So, that brought out the attitude and the environment I grew up in also added to it. I was hated and  criticized for smoking weed. But there are many  musicians today  who are smoking weed while on stage. I never smoked weed on stage during my time.

Are you saying that your career was not ruined by drugs and alcohol?

I am one musician that Nigerians still expect a lot from. If my career was ruined, nobody would be expecting anything from me because I have got a lot in stock. It was deliberate that I had to take a break to attend to my family. Yes, I deliberately wanted to have that image where people will see me as a ‘crazy guy.’

There wasn’t any space for me during that time.  I used to do good music then but there wasn’t a chance for fame. So I had to be creative by doing something else to draw people’s attention to myself. That was how God imparted me with craziness.

During your heyday, you agreed that your lifestyle seriously affected your career in terms of your dress sense and your style of music that was not accepted then by the people

At that time, Nigerian music wasn’t exposed that much. I drew inspiration from foreign music and American rapper Lil Wayne was one of my mentors. So, the way I dressed then was quite odd to Nigerian culture, but I was only trying to do the international thing that we are doing today.

I was only criticized then because I was the first to start it and people didn’t understand where I was actually driving to. But now, I thank God that it didn’t stop after me. I have a lot of emerging singers that have continued in that trend.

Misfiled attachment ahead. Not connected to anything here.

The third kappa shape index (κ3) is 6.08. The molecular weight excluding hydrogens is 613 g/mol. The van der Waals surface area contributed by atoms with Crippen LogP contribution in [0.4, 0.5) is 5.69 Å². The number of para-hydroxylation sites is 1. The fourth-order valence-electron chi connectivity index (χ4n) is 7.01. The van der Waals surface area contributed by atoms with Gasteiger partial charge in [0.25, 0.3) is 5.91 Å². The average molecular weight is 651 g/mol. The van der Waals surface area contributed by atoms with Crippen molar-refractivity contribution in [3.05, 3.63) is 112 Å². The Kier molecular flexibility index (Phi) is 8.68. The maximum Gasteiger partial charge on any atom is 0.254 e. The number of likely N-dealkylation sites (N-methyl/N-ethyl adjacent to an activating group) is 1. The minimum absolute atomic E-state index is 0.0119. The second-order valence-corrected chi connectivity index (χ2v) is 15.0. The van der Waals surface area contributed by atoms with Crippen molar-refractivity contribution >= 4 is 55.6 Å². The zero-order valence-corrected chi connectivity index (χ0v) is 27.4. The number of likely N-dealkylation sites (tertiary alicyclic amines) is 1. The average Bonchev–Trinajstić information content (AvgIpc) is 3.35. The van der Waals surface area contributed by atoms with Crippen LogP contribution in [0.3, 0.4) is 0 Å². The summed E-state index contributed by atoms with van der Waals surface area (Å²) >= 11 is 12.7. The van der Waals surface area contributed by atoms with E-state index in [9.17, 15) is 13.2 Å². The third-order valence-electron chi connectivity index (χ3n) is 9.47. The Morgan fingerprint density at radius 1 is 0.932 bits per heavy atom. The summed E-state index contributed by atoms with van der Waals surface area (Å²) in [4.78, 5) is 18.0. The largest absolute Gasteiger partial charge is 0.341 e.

What will you say about the evolution of street music in Nigeria, as you claimed that you started the nonsense that is making sense today?

It’s not in contention. The fact is that there wasn’t any category for street music when I started doing music. Even in the Hip-hop world, I was the one that made the Hip-hop world create a category for street music.

My fans encouraged me and the ‘Free Madness’ that brought me into the limelight wasn’t deliberate. My fans now started asking for that kind of music. They actually prompted me to create that kind of ‘crazy image . ‘

Was that why you described yourself as ‘Jesus’ of Nigerian music?

Jesus is a name and Christ is a savior. Before Jesus was born, people have been bearing the name Jesus, but if they claim Christ, it’s a sin. I will never claim what I am not. I knew it was going to be controversial,  that was  why I asked  people to call me Jesus, which is a name. I didn’t actually mean Jesus, but GZUS. That’s my name.

 People actually thought I was claiming ‘Jesus.’ I will never do such a thing because I hail from a God fearing  background. I know how to attract attention to myself, that’s why I created that buzz. There was also  a time I said they should call me ‘Lucifer.’ But I know I would never be Lucifer. What I meant then was ‘look-see-far.’I know how to be controversial.

You started your career in the early 2000s as a gospel singer before you delved into pop music. Why did you take the decision to dump gospel music for secular music?